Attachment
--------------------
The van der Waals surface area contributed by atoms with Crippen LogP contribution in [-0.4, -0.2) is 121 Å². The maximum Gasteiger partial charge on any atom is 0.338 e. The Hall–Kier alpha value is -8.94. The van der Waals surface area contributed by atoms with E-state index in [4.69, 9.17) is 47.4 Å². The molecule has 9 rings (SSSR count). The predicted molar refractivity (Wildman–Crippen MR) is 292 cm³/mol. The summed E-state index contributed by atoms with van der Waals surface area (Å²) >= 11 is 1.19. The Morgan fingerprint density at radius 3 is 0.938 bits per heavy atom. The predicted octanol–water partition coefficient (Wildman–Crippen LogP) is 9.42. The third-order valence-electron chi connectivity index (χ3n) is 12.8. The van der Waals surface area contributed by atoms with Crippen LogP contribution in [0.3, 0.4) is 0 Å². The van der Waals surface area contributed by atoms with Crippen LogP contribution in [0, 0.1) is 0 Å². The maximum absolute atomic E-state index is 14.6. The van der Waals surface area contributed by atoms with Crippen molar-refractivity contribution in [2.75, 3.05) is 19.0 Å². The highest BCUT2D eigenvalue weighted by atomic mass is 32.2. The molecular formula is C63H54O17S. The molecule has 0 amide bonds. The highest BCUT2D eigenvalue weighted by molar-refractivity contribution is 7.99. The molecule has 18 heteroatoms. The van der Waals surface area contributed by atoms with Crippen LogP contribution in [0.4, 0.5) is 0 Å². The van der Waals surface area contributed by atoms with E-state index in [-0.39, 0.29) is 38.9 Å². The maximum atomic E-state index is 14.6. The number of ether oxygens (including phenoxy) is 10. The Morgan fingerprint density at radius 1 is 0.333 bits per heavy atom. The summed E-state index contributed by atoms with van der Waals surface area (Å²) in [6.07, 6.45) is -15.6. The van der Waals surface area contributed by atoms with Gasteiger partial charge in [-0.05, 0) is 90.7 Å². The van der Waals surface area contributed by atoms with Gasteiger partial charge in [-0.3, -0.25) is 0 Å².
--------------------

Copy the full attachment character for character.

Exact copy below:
The van der Waals surface area contributed by atoms with Crippen LogP contribution in [-0.4, -0.2) is 121 Å². The maximum Gasteiger partial charge on any atom is 0.338 e. The Hall–Kier alpha value is -8.94. The van der Waals surface area contributed by atoms with E-state index in [4.69, 9.17) is 47.4 Å². The molecule has 9 rings (SSSR count). The predicted molar refractivity (Wildman–Crippen MR) is 292 cm³/mol. The summed E-state index contributed by atoms with van der Waals surface area (Å²) >= 11 is 1.19. The Morgan fingerprint density at radius 3 is 0.938 bits per heavy atom. The predicted octanol–water partition coefficient (Wildman–Crippen LogP) is 9.42. The third-order valence-electron chi connectivity index (χ3n) is 12.8. The van der Waals surface area contributed by atoms with Crippen LogP contribution in [0.3, 0.4) is 0 Å². The van der Waals surface area contributed by atoms with Crippen LogP contribution in [0, 0.1) is 0 Å². The maximum absolute atomic E-state index is 14.6. The van der Waals surface area contributed by atoms with Crippen molar-refractivity contribution in [2.75, 3.05) is 19.0 Å². The highest BCUT2D eigenvalue weighted by atomic mass is 32.2. The molecular formula is C63H54O17S. The molecule has 0 amide bonds. The highest BCUT2D eigenvalue weighted by molar-refractivity contribution is 7.99. The molecule has 18 heteroatoms. The van der Waals surface area contributed by atoms with Crippen LogP contribution in [0.4, 0.5) is 0 Å². The van der Waals surface area contributed by atoms with E-state index in [-0.39, 0.29) is 38.9 Å². The maximum atomic E-state index is 14.6. The number of ether oxygens (including phenoxy) is 10. The Morgan fingerprint density at radius 1 is 0.333 bits per heavy atom. The summed E-state index contributed by atoms with van der Waals surface area (Å²) in [6.07, 6.45) is -15.6. The van der Waals surface area contributed by atoms with Gasteiger partial charge in [-0.05, 0) is 90.7 Å². The van der Waals surface area contributed by atoms with Gasteiger partial charge in [-0.3, -0.25) is 0 Å².